The U.S. Fish and Wildlife Service has re-listed two populations of the lesser prairie-chicken under the Endangered Species Act, saying the species is in danger of extinction, largely due to habitat loss.
In a press release on their website, U.S. Fish and Wildlife Service said the southern distinct population segment (DPS) and the northern DPS will be re-listed as threatened. The USFWS says the birds need large, undisturbed swaths of native grasslands if they are going to rebound in numbers. Officials did surveys over the last ten years that indicate a population of just 32,210 birds across their five-state range. USFWS officials say a decline in sagebrush, mixed and short prairie grasses, and shinnery oak are partially to blame for the dropping numbers.
“The lesser prairie-chicken’s decline is a sign our native grasslands and prairies are in peril,” USFW Southwest Regional Director Amy Lueders said in a press release. “These habitats support a diversity of wildlife and are valued for water quality, climate resilience, grazing, hunting and recreation.”
The USFWS says they are working with their partners on conservation of both the species and its habitat. Building the Conservation Reserve Program has conserved millions of acres of land in Oklahoma, Texas, and New Mexico for the bird.
However, the news of the re-listing is already setting off a firestorm of debate. This marks the second time in recent years that the prairie chicken has been added to the endangered species list. The birds were first listed in 2014 but were later de-listed following a lawsuit and a court ruling. This new decision will affect prairie chicken populations in New Mexico and the Texas Panhandle. According to the Associated Press, Congressional Republicans are already planning to fight the latest decision in court.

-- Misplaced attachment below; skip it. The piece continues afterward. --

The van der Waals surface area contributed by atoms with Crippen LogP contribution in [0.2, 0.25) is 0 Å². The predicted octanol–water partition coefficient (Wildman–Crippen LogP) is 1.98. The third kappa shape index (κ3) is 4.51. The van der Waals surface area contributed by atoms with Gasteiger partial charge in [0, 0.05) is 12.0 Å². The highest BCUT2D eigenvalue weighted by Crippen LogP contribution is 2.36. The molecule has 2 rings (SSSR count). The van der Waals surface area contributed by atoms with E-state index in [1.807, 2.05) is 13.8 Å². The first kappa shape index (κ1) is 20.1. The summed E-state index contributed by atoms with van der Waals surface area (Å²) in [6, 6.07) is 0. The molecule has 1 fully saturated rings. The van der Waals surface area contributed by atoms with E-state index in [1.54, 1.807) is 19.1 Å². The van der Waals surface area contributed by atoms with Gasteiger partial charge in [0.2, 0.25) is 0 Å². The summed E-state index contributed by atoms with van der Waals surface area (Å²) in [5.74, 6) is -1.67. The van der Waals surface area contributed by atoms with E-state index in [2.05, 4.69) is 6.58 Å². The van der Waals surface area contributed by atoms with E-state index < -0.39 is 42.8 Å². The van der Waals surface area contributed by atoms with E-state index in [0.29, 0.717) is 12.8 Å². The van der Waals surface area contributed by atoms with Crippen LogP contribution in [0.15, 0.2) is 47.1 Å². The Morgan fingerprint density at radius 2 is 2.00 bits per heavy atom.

Much of the argument over the conservation of the prairie chicken hinges on the oil and gas industry, which critics say will be hurt by the habitat protections that come with an endangered species designation in prairie chicken habitat. These critics favor voluntary conservation programs that many companies are already participating in. Kansas Senator Jerry Moran called the listing an “overreach” in a press release on his website.
“This decision threatens to place unnecessary restrictions on farmers, ranchers, and energy producers,” Moran said in the release. “Kansas and surrounding states are committed to preserving the lesser prairie-chicken and its habitat area and have contributed millions of public and private dollars to conservation efforts.”
The USFWS’ decision on the prairie chicken ultimately comes later than many prairie chicken advocates would have liked. The Center for Biological Diversity sued the USFWS in October, saying the USFWS was more than five months overdue to deliver their final ruling. The Center has been very critical of the oil and gas industry’s response to prairie chicken conservation efforts. In a press release on their website, Michael Robinson of the Center praised the USFWS for finally delivering a ruling, but he also criticized the USFWS for delaying action on the species for decades.
“This is terrific news for these fascinating birds and the overlooked and much-exploited prairies where they live,” Robinson said in a Center for Biological Diversity press release. “We wish that the Fish and Wildlife Service hadn’t delayed this protection for 27 years, because quicker action would have meant a lot more lesser prairie chickens alive in a lot more places today. We’ll watch the next steps closely to ensure there are also strong protections for the wild places where these birds live.”
It seems the battle for prairie chicken protections is only just heating up again. We’ll keep an eye on this conservation story and bring you new updates as they come in.
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READ MORE: LESSER PRAIRIE CHICKEN: RANGE, STATUS, AND THEIR INCREDIBLE CALLS
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